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Plenty of finds from a new site on a British Airfield.

Article about: 145 and 146 is definatly somthing to do with the weapons system as the same idea is in use today. The pilot can turn his weapon system to safe or not have all the required safety conditions

  1. #121

    Default Re: Plenty of finds from a new site on a British Airfield.

    Hi Ned,
    Thanks for your detailed description and the good photo of the Hind.
    Now Ive said it before but Im always learning in this hobby, it's what makes it so interesting and not only from my own posted items but all the other threads. When I found these discs I sort of had an idea they could be for ballast but to have it confirmed in such detail is superb. Like me until I found these, most people probably wouldn't know what they looked like or their use so with your detailed reply and all the others identifying items we'll all benefit.
    All the best Mate.

  2. #122

    Default Re: Plenty of finds from a new site on a British Airfield.

    Quote by big ned View Post
    Hi Lucky,

    The lead discs in pic's 168-69 are indeed aircraft counterweights. They were specifically used in single engined aircraft with a rear cockpit or turret. A tube was passed through the aircraft behind the rear cockpit/turret with weights attached on either side, outside of the aircraft for ease of fitting and removal. They were used to change the c of g on aircraft that were not carrying the gunner during flight.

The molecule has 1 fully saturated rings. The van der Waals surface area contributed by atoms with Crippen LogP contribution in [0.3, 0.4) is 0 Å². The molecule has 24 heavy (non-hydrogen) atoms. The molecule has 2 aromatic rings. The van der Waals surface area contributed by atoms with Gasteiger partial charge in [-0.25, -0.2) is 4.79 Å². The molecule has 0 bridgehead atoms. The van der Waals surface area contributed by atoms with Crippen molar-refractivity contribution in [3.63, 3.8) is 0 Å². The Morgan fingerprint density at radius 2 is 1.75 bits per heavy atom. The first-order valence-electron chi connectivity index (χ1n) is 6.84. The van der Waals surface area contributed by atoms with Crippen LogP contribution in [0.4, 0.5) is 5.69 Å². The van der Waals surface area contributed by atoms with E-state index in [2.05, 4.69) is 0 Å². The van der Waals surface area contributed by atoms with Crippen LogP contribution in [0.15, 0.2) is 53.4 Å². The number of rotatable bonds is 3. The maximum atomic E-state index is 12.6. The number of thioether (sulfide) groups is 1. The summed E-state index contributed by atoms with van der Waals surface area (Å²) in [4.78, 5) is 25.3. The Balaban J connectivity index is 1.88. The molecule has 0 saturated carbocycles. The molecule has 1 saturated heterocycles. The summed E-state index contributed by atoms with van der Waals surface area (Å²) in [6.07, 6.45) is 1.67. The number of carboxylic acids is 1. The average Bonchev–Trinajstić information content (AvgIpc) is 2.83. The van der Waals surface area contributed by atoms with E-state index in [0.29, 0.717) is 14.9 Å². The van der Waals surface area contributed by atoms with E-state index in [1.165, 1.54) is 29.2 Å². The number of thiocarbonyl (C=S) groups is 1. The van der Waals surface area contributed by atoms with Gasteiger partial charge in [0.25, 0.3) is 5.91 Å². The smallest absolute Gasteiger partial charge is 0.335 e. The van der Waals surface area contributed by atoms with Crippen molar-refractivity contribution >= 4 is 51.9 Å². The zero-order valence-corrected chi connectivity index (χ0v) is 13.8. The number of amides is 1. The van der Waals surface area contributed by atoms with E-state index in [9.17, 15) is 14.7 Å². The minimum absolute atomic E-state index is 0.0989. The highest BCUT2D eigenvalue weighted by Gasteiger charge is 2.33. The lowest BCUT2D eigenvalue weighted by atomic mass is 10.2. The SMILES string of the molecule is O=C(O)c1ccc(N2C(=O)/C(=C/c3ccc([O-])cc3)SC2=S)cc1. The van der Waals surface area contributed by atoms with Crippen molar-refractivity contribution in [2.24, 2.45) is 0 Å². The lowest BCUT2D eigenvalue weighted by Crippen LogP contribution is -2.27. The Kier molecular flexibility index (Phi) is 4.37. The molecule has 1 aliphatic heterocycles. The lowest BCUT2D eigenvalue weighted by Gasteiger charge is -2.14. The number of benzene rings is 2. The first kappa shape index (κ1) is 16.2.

Regards, Ned.
    Thanks for the interesting info Ned - The Defiant I excavated was not carrying a gunner on its last flight - so they really are part of the story of that flight now - Will move the trailer at the weekend to get at them and take some photos.

  3. #123

    Default Re: Plenty of finds from a new site on a British Airfield.

    Hello LS, there really is a lot of knowledge on this forum, and quick to! The mass balances could be from a variety of aircraft, the photos are of Spitfire weights, mounted inside the fuselage just behind the tail wheel. They would also be used to adjust CoG for guns, radio etc. The Spit was a re dig, but there was quite a bit left. Always look forward to your posts, it's like a quiz night.
    Click to enlarge the picture Click to enlarge the picture IMG_0548.jpg   IMG_0549.jpg  

    Last edited by ian_; 05-26-2011 at 11:22 PM.

  4. #124

    Default Re: Plenty of finds from a new site on a British Airfield.

  5. #125

    Default Re: Plenty of finds from a new site on a British Airfield.

    Ian, roughly how big are your Spitfire weights? The reason I ask is because the only ballast weights that I've found were from a Blackburn Botha and they are much smaller than LS's.

    Edited - I can see how big they are now in your second post. The Botha ones are smaller.

  6. #126

    Default Re: Plenty of finds from a new site on a British Airfield.

    The Spit ones are about 8 inches diameter. The AGS stamp on LS's are Aircraft General Service (or spares or Standard) not sure which. I would imagine the last thing a Botha needed was large ballast weights!

  7. #127

    Default Re: Plenty of finds from a new site on a British Airfield.

    Hi Ian
    That's just perfect, your picture of the relic weights from the Spitfire you dug look identical to mine which are also 8 inches or so across. I know many aircraft used ballast, so if the sizes are standard then I guess they could have come from many models but I'm saying this because Spitfires are recorded as flying from this site for a time. I'm looking forward to comparing the pieces dug by Nick when he posts them.